The phenological evolution is a crucial aspect of grapevine growth and development. Accurate detection of phenological stages can improve vineyard management, leading to better crop yield and quality traits. However, traditional methods of phenological tracking such as on-site observations are time-consuming and labour-intensive. This work proposes a scalable data-driven method to automatically detect key phenological stages of grapevines using satellite data.
Use of artificial intelligence for the prediction of microbial diseases of grapevine and optimisation of fungicide application
Plasmopara viticola, the causal agent of downy mildew (DM), and Uncinula necator, the causal agent of powdery mildew (PM), are two of the main phytopathogenic microorganisms causing major economic losses in the primary sector, especially in the wine sector, by wilting bunches and leaves with a consequent decrease in the photosynthetic rate of the plant and in the annual yield. Currently, the most widespread methods for planning spraying are based on the 3-10 rule, which states that the first application should take place when: (i) the air temperature is greater than 10°C; (ii) shoots are equal or greater than 10 cm; and (iii) a minimum of 10 mm rainfall within 24–48 hours has occurred, or at the beginning of the bud break with periodic applications according to the manufacturer’s instructions.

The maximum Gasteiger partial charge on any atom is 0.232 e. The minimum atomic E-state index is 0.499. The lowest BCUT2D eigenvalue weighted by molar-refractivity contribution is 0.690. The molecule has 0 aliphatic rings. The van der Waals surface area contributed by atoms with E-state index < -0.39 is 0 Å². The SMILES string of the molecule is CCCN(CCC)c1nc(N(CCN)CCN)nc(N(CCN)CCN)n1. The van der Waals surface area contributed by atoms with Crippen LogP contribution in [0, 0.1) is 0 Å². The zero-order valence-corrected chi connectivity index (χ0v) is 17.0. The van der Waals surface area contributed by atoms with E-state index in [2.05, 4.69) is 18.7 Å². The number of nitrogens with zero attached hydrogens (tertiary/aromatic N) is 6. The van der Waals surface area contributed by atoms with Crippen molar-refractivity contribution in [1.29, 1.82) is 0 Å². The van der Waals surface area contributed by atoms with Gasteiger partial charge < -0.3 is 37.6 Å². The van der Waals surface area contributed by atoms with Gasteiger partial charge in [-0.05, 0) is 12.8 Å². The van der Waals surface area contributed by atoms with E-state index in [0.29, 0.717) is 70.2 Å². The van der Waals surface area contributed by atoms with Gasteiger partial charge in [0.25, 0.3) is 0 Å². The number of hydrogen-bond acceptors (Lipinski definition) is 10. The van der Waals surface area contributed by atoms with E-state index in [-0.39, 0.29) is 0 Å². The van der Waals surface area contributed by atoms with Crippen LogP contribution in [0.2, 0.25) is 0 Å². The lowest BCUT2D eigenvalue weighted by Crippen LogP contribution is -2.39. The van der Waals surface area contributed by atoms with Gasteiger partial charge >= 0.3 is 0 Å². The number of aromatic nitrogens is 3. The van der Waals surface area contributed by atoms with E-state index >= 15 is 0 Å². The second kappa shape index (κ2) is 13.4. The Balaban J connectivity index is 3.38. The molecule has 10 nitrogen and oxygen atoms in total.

Agriculture plantations are complex systems whose performance critically depends on the execution of several types of tasks with precise timing and efficiency to respond to different external factors. This is particularly true for orchards like vineyards, which need to be strictly monitored and regulated, as they are sensitive to diverse types of pests, and climate conditions. In these environments, managing and optimally scheduling the available work force and resources is not trivial and is usually done by teams of senior managers based on their experience.